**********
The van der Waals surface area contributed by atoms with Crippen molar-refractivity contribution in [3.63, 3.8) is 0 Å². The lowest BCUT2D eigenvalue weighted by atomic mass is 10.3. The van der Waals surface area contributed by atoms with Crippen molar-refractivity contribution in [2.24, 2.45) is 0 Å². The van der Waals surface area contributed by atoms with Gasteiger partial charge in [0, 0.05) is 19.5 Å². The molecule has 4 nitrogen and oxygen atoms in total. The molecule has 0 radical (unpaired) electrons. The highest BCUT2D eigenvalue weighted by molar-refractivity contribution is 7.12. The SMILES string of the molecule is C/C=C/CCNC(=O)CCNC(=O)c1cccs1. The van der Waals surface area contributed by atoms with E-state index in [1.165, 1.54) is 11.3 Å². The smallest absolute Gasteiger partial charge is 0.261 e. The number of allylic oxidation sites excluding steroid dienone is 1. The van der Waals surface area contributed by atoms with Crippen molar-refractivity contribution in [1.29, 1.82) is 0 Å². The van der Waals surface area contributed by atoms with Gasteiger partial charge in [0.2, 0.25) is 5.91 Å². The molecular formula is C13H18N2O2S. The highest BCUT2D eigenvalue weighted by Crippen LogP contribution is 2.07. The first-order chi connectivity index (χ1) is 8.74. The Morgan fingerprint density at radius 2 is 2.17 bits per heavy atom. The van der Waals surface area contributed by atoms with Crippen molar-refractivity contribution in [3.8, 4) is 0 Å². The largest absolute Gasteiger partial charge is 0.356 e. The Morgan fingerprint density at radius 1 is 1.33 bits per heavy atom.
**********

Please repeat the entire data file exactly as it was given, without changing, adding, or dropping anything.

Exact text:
The van der Waals surface area contributed by atoms with Crippen molar-refractivity contribution in [3.63, 3.8) is 0 Å². The lowest BCUT2D eigenvalue weighted by atomic mass is 10.3. The van der Waals surface area contributed by atoms with Crippen molar-refractivity contribution in [2.24, 2.45) is 0 Å². The van der Waals surface area contributed by atoms with Gasteiger partial charge in [0, 0.05) is 19.5 Å². The molecule has 4 nitrogen and oxygen atoms in total. The molecule has 0 radical (unpaired) electrons. The highest BCUT2D eigenvalue weighted by molar-refractivity contribution is 7.12. The SMILES string of the molecule is C/C=C/CCNC(=O)CCNC(=O)c1cccs1. The van der Waals surface area contributed by atoms with E-state index in [1.165, 1.54) is 11.3 Å². The smallest absolute Gasteiger partial charge is 0.261 e. The number of allylic oxidation sites excluding steroid dienone is 1. The van der Waals surface area contributed by atoms with Crippen molar-refractivity contribution in [1.29, 1.82) is 0 Å². The van der Waals surface area contributed by atoms with Gasteiger partial charge in [0.2, 0.25) is 5.91 Å². The molecular formula is C13H18N2O2S. The highest BCUT2D eigenvalue weighted by Crippen LogP contribution is 2.07. The first-order chi connectivity index (χ1) is 8.74. The Morgan fingerprint density at radius 2 is 2.17 bits per heavy atom. The van der Waals surface area contributed by atoms with Crippen molar-refractivity contribution in [3.8, 4) is 0 Å². The largest absolute Gasteiger partial charge is 0.356 e. The Morgan fingerprint density at radius 1 is 1.33 bits per heavy atom.